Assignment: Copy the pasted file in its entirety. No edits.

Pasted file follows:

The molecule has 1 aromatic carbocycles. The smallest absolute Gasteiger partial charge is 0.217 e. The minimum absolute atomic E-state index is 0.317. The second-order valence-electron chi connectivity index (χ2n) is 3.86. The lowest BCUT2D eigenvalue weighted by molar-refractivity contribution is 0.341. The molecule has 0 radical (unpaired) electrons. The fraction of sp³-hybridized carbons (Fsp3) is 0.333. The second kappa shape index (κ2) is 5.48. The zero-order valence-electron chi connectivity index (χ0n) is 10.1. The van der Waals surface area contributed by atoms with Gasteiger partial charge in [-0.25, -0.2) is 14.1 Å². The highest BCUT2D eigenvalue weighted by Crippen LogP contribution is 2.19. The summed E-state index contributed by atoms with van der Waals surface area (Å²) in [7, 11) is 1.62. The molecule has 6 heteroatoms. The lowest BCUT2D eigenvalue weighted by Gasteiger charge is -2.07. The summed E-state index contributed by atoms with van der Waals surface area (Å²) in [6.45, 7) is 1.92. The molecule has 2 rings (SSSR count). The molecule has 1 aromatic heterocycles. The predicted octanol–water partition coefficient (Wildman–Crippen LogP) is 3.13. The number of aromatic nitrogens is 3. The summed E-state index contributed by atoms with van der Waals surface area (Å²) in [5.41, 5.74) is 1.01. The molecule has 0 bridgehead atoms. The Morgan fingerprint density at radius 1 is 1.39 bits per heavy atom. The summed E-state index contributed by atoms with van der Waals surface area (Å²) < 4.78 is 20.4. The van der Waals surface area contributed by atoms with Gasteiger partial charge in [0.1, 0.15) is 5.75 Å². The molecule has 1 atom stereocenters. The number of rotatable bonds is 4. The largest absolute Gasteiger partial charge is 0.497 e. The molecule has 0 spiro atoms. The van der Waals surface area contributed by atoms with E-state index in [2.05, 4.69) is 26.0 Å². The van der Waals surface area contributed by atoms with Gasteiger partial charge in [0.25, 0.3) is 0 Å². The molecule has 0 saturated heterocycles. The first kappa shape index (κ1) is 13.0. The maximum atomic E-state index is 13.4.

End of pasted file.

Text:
The molecule has 1 aromatic carbocycles. The smallest absolute Gasteiger partial charge is 0.217 e. The minimum absolute atomic E-state index is 0.317. The second-order valence-electron chi connectivity index (χ2n) is 3.86. The lowest BCUT2D eigenvalue weighted by molar-refractivity contribution is 0.341. The molecule has 0 radical (unpaired) electrons. The fraction of sp³-hybridized carbons (Fsp3) is 0.333. The second kappa shape index (κ2) is 5.48. The zero-order valence-electron chi connectivity index (χ0n) is 10.1. The van der Waals surface area contributed by atoms with Gasteiger partial charge in [-0.25, -0.2) is 14.1 Å². The highest BCUT2D eigenvalue weighted by Crippen LogP contribution is 2.19. The summed E-state index contributed by atoms with van der Waals surface area (Å²) in [7, 11) is 1.62. The molecule has 6 heteroatoms. The lowest BCUT2D eigenvalue weighted by Gasteiger charge is -2.07. The summed E-state index contributed by atoms with van der Waals surface area (Å²) in [6.45, 7) is 1.92. The molecule has 2 rings (SSSR count). The molecule has 1 aromatic heterocycles. The predicted octanol–water partition coefficient (Wildman–Crippen LogP) is 3.13. The number of aromatic nitrogens is 3. The summed E-state index contributed by atoms with van der Waals surface area (Å²) in [5.41, 5.74) is 1.01. The molecule has 0 bridgehead atoms. The Morgan fingerprint density at radius 1 is 1.39 bits per heavy atom. The summed E-state index contributed by atoms with van der Waals surface area (Å²) < 4.78 is 20.4. The van der Waals surface area contributed by atoms with Gasteiger partial charge in [0.1, 0.15) is 5.75 Å². The molecule has 1 atom stereocenters. The number of rotatable bonds is 4. The largest absolute Gasteiger partial charge is 0.497 e. The molecule has 0 spiro atoms. The van der Waals surface area contributed by atoms with E-state index in [2.05, 4.69) is 26.0 Å². The van der Waals surface area contributed by atoms with Gasteiger partial charge in [0.25, 0.3) is 0 Å². The molecule has 0 saturated heterocycles. The first kappa shape index (κ1) is 13.0. The maximum atomic E-state index is 13.4.